Amid persistent human rights violations in the Democratic Republic of Congo (DRC), Amnesty International wants the government to ensure that everyone can exercise their freedom of expression and association as the country prepares for the long-awaited December elections.

    DRC authorities must open up the civic space by lifting the ban on peaceful protests, releasing dissidents and stopping the ongoing crackdown on human rights defenders.

    “All unlawful measures that prevent or limit citizens’ participation and engagement, including the blanket ban on demonstrations, must be removed immediately, and freedom of expression – including press freedom - fully restored ahead of the elections,” said Jean-Mobert Senga, Amnesty International’s Researcher for the DRC.

    The country’s Electoral Commission is expected to announce the elections on 23 June, six months before the polling date, 23 December 2018.

    June 21, 2018

    Nicaragua remains mired in an ongoing cycle of violence, despite numerous efforts by Nicaraguan civil society for national dialogue and calls from international organizations to stop the grave violations of human rights committed by state agents and affiliated groups.

    Amnesty International has continued to monitor and document the grave human rights crisis in the country and can confirm that state repression and violence have intensified in recent weeks. According to the Nicaraguan Centre for Human Rights (CENIDH), the number of people killed, most at the hands of the police and pro-government armed groups, has risen to over 190. The harassment of journalists and human rights defenders is continuing, as are restrictions on access to the right to health of injured protesters.

    “The upsurge of violence and attacks against civilians by Nicaraguan government agents and pro-government armed groups acting with their acquiescence in recent days highlights President Ortega’s insincerity and lack of commitment to resolving this crisis peacefully,” said Erika Guevara-Rosas, Americas Director at Amnesty International.

    June 21, 2018

    In response to the continued detention of human rights defender, Taner Kılıç, after the latest hearing against him, Salil Shetty, Amnesty International’s Secretary General said:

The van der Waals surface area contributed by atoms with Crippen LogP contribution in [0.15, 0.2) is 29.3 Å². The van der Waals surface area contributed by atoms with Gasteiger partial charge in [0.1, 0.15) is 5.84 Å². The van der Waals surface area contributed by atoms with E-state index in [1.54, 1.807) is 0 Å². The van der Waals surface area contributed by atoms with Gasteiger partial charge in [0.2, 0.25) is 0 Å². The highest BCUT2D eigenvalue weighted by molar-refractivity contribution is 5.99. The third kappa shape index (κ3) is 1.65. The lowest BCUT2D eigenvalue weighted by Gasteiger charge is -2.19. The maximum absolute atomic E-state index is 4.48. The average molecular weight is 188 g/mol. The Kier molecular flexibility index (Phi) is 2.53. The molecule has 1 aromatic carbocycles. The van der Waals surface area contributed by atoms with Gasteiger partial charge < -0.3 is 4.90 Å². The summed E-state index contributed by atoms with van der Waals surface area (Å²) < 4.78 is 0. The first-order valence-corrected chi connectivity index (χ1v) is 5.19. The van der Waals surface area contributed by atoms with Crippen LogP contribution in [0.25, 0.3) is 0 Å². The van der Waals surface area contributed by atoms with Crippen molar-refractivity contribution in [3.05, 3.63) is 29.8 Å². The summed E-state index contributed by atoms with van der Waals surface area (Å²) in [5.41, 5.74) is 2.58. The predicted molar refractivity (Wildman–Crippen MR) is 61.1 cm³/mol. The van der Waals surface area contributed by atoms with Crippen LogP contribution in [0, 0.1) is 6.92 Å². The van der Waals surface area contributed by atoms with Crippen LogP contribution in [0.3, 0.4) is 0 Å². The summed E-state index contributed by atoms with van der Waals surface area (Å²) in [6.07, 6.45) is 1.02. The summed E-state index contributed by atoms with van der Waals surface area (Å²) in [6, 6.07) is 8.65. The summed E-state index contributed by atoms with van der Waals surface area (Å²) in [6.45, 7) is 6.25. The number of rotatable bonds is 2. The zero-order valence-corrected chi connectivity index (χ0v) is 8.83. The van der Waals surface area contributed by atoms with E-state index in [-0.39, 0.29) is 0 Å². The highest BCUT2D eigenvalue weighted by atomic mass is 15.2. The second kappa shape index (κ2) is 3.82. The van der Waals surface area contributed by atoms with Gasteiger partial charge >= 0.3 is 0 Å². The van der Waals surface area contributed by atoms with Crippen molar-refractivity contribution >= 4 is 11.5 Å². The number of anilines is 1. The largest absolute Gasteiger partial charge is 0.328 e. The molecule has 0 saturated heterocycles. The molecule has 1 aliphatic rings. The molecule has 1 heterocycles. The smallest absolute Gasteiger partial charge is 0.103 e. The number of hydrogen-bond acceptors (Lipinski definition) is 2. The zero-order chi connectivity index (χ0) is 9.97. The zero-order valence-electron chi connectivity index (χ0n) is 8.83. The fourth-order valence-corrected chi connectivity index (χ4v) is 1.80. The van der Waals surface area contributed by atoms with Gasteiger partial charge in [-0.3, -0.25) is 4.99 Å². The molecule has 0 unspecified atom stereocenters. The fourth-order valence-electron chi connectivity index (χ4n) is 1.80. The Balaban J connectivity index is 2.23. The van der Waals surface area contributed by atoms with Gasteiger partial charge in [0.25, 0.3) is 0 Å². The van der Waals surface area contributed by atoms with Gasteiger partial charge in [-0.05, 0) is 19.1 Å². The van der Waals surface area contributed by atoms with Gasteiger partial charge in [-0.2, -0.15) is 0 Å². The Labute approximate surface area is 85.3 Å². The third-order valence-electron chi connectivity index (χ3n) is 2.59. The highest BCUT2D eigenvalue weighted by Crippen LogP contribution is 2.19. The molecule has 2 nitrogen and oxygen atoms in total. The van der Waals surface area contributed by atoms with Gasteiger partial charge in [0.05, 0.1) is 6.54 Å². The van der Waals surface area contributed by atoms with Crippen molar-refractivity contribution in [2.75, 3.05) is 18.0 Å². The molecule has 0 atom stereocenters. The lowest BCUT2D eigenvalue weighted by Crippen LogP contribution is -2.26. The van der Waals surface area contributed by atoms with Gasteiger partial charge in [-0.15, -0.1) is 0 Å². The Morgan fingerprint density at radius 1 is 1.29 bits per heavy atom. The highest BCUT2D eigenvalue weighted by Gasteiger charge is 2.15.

“Today’s heart-breaking decision to keep our colleague in jail is yet another travesty of justice.

    “After more than a year away from his family, and without a a shred of credible evidence presented to substantiate the absurd charges made against him, his cruel and protracted incarceration defies all logic.

    “Earlier this month, any fig-leaf of legitimacy for the prosecutor’s case was stripped away with the submission of the long-delayed police report. By failing to find any evidence that Taner ever had the ByLock messaging app on his phone, the report removed the central accusation against him. A second police report submitted to the court this morning, confirmed that there was no trace of Bylock on Taner’s phone.

    June 20, 2018
    Amnesty Secretary General meets Taner Kılıç in jail for first time Trial resumes in Istanbul on 21 June Amnesty Secretary General and directors from four countries to attend hearing

    On the eve of the resumption of his trial, jailed Amnesty International Turkey’s Honorary Chair, Taner Kılıç, has made an impassioned plea for people not to stay silent on the issue of human rights abuses in Turkey and vowed to carry on his work when he is released.

    “When I am released I want to carry on. I know now more than ever how important human rights are,” Taner told Amnesty International’s Secretary General, Salil Shetty, who visited him in Şakran high security prison today.

    “Others in are in a worse situation than me,” Taner continued, stressing the need for solidarity with everyone who has been unjustly jailed in Turkey.